In person, Pitt is warm and funny, but is also, at least while he's being interviewed, an extremely fidgety guy. He paces. He musses his hair. He tears little pieces of dried apricot into smaller pieces before popping them into his mouth. He rubs his knee so intensely it brings to mind Lennie from Of Mice and Men petting a rabbit. All of this might have to do with the fact that, despite his repeatedly proven talents as an actor, Pitt remains, for a large number of people, a creature primarily of tabloid fas­cination. Did he cheat on his ex-wife with his current partner? Will they have an­other biological child? What war-ravaged destination might they visit next? Does the mustache make him look hot or porn-y? (I can only speak to the final question, and the answer is clearly porn-y.) The day before my first interview with Pitt, even The New York Times had figured out a way to put Jolie's picture on the front page: by running a story about how masterfully she manipulates the press.

Our interview takes place over two days, first on the set and then at Pitt's compound in Wannsee, in a nondescript house where some of his security guys live. Pitt says he's been enjoying Berlin. Tarantino stages a weekly movie night, and the other night, Pitt took his oldest son, Maddox, to see The Good, the Bad and the Ugly. Maddox loved it. "I have this fantasy of my older days, painting or sculpting or making things," Pitt says. "I have this fantasy of a bike trip to Chile. I have this fantasy of flying into Morocco. But right now, more and more, it's about getting the work done and get­ting home to family. I have an adventure every morning, getting up."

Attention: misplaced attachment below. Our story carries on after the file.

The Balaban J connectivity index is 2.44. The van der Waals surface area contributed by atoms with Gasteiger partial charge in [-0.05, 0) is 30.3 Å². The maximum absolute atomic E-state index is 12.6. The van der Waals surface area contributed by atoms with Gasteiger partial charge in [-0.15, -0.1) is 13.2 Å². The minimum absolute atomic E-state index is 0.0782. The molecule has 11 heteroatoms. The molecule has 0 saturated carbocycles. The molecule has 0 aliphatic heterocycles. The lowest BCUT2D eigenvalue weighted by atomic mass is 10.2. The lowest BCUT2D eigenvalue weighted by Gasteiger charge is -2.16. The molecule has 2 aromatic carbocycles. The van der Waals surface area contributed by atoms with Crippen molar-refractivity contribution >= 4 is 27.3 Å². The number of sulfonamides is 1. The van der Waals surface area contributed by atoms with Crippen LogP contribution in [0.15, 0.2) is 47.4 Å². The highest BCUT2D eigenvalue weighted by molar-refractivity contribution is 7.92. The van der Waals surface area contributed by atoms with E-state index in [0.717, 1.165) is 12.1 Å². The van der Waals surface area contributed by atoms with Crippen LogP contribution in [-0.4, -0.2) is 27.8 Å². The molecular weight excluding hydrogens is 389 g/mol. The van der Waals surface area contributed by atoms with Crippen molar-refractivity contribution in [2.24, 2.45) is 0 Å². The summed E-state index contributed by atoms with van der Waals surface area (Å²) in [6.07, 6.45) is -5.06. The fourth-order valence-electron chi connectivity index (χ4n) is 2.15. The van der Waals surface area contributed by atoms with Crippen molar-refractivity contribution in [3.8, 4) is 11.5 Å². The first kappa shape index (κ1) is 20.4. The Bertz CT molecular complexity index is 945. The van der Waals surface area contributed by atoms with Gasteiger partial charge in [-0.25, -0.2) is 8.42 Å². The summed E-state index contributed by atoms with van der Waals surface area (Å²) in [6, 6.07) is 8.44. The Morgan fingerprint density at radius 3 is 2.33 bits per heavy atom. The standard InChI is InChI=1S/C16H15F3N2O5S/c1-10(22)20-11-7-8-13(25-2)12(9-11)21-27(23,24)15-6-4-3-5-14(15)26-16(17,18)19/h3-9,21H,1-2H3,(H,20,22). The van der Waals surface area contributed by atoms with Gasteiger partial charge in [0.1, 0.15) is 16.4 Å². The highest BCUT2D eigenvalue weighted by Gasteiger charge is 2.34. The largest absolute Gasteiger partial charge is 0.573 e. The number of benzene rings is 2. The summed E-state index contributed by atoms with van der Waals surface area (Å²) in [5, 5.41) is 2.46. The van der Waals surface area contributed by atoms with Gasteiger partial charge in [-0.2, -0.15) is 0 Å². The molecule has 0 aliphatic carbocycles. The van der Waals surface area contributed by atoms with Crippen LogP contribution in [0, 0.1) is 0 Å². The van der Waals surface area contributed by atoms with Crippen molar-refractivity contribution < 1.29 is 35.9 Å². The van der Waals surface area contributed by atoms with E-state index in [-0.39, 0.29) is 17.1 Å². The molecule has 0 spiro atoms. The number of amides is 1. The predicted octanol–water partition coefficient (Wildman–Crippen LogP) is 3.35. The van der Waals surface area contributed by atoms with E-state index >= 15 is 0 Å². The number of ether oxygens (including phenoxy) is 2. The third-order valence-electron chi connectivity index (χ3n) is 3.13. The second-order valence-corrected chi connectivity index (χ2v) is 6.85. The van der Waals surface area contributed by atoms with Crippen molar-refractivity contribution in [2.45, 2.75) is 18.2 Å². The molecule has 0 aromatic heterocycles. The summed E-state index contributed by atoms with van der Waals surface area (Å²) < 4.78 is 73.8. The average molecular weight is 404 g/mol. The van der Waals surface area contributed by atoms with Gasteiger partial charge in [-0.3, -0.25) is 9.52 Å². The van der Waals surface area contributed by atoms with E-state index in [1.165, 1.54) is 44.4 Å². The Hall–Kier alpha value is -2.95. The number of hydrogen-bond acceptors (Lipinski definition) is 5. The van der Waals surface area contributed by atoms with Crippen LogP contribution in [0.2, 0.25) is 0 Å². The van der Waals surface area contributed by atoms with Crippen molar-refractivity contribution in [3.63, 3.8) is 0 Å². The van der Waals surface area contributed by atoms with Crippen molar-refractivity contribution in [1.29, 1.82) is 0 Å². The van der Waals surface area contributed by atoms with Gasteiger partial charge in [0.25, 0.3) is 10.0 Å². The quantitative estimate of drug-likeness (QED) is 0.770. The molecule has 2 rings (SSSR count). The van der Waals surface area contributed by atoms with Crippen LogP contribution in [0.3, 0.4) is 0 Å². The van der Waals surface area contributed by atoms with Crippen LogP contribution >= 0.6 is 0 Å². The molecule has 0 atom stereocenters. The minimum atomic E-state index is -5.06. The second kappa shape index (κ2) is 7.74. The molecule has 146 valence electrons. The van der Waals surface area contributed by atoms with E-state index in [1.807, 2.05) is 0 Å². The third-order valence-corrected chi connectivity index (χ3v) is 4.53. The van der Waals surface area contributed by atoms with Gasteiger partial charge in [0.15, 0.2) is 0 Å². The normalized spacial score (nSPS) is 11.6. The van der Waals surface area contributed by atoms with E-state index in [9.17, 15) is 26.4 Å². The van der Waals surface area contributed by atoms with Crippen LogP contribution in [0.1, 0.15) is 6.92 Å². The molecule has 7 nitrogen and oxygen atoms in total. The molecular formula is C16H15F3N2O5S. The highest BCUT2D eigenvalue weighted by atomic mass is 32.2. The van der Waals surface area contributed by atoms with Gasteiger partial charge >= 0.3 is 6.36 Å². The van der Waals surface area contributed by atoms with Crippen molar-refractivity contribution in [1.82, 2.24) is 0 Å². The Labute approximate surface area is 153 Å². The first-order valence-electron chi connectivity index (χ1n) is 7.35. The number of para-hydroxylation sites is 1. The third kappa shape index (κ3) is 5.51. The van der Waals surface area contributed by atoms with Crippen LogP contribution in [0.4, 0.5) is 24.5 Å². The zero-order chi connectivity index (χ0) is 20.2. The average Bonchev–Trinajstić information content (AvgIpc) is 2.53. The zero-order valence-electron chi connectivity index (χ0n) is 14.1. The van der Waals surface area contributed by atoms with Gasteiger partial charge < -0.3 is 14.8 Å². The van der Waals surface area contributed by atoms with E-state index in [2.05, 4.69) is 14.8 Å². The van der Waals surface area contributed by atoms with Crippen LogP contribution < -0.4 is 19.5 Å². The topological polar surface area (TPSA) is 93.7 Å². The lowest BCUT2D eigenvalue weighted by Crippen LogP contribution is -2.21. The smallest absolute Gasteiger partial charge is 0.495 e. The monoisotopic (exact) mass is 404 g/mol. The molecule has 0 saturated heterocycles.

"Benjamin Button" is your third film with Fincher. Going back to "Fight Club," though, I found a quote where he talks about how you're actually sort of similar to your character, Tyler Durden.
In that I don't bathe?

He didn't mention that specifically. He said, "It's probably a character closer to Brad in real life than most people would be comfortable knowing."
[Pitt laughs]

"There it a childlike sense of anarchy. . . . He is kind of a shit-stirrer and one of those people who is 'Huh? Is that the cur­rent thinking? I don't really buy that.'"
Well, that probably comes from growing up in a religious community. I just found it so stifling, my religion. I know it's very comforting for other people.

Did you go to church every Sunday?
Yeah. And it was too much of what you shouldn't be doing instead of what you could be doing. I get enraged when peo­ple start telling other people how to live their lives. It drives me mental. This Prop. 8 thing just drives me mental.

Where were you on election night?
Chicago. I went down to Grant Park, because I was doing Oprah the next day. I walked home from the park to the hotel, which was a half-hour walk. And I could walk freely – no one was interested in me at that point. People were weeping and hugging. The sense of elation in the streets – it was great. That was such a turnaround for us. We captured the original definition of America again.

Do you think "Fight Club” could have been made after September 11th?
No. Certainly not that ending. We de­bated it then. There's a line we stuck in, about the buildings being evacuated.

Some critics just didn't get that film.
Did you see the DVD that Fincher put out? He put all the negative reviews in the booklet. Some London critic said, "Not only is it anti-capitalistic, but it's anti-so­ciety and anti-God." We were like, "We didn't realize it was that good!"

"Benjamin Button" and "Fight Club" actually deal with similar themes: hav­ing a finite amount of time in life, and what we should do with it. But they come to such radically different conclusions. In "Fight Club," the response to mortality is nihilism, anarchy –
[Laughs] That was a Nineties conclu­sion. Now we have an Aughts conclusion. I actually never thought of what you just said. But it's probably true.

It's just, "Benjamin Button” feels very positive, but you could easily come away from that story feeling very bleak.
Yeah, I think it's open to...it's your choice. I find Benjamin is about those uni­versal things we all share – that 95 per­cent that makes us all the same, wherever we are in the world. Our loves, our hopes, but also the loss that we all walk around with and hide very well, and the ultimate notion that we're all expendable. To me, it's a counterstatement to this divisive pe­riod we've been in, where we focused on the two, three, four, five percent of ways in which we're different.